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Design of Everyday Things, chapters 1 and 2 - Accretions

Fata Morgana
2004-07-02 18:05
Design of Everyday Things, chapters 1 and 2
I've read the first few chapters of Design of Everyday Things often enough that Norman's examples are very familiar: doors that are pushed rather than pulled, phones and watches with too few buttons, remote controls with too many buttons, refrigerators with faulty conceptual modeling. He advocates the following design principles:
  • Visibility and clear affordances (if it needs a sign, its functionality isn't visible enough)
  • a good conceptual model
  • clear and natural mappings
  • adequate and appropriate feedback
  • elegance (or at least the avoidance of featuritis)

In chapter 2, Norman points out that users often blame themselves for usability errors such as these because they are not seen as errors in the way that crashes or other anomalous behavior is, or they make causal hypotheses for unrelated coincidences. He outlines the seven stages of an action (which are not necessarily discrete, well-defined, or even present for all actions, but are useful anyhow) to help designers better account for users' needs:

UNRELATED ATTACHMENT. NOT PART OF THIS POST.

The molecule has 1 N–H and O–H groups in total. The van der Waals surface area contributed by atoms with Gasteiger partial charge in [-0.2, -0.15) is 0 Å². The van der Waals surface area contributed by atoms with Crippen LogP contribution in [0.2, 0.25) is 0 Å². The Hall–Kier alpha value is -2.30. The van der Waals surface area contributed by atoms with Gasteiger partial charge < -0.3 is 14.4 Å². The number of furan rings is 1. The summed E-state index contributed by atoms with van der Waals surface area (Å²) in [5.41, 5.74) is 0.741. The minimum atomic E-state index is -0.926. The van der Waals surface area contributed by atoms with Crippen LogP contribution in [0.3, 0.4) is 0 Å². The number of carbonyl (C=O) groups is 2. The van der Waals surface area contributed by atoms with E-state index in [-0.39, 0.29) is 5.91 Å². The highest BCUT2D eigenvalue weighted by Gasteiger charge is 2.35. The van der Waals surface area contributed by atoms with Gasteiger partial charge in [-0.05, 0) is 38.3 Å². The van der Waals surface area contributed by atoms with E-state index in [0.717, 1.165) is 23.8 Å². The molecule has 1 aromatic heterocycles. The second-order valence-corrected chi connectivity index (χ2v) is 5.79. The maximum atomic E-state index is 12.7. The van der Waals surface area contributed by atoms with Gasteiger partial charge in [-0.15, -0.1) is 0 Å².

1. forming a goal
  2. forming an intention (particular way of achieving the goal)
  3. specifying an action
  4. executing an action
  5. perceiving the state of the world
  6. interpreting the state of the world (mapping the actual state of the world to the expected state)
  7. evaluating the outcome

Norman then describes the following common problems in design and reiterates the design principles described in chapter 1.
  • The gulf of execution - the system doesn't provide (or doesn't make obvious) functions that correspond to the actions of a person
  • The gulf of evaluation - the system doesn't easily let people perceive and interpret the results of their action
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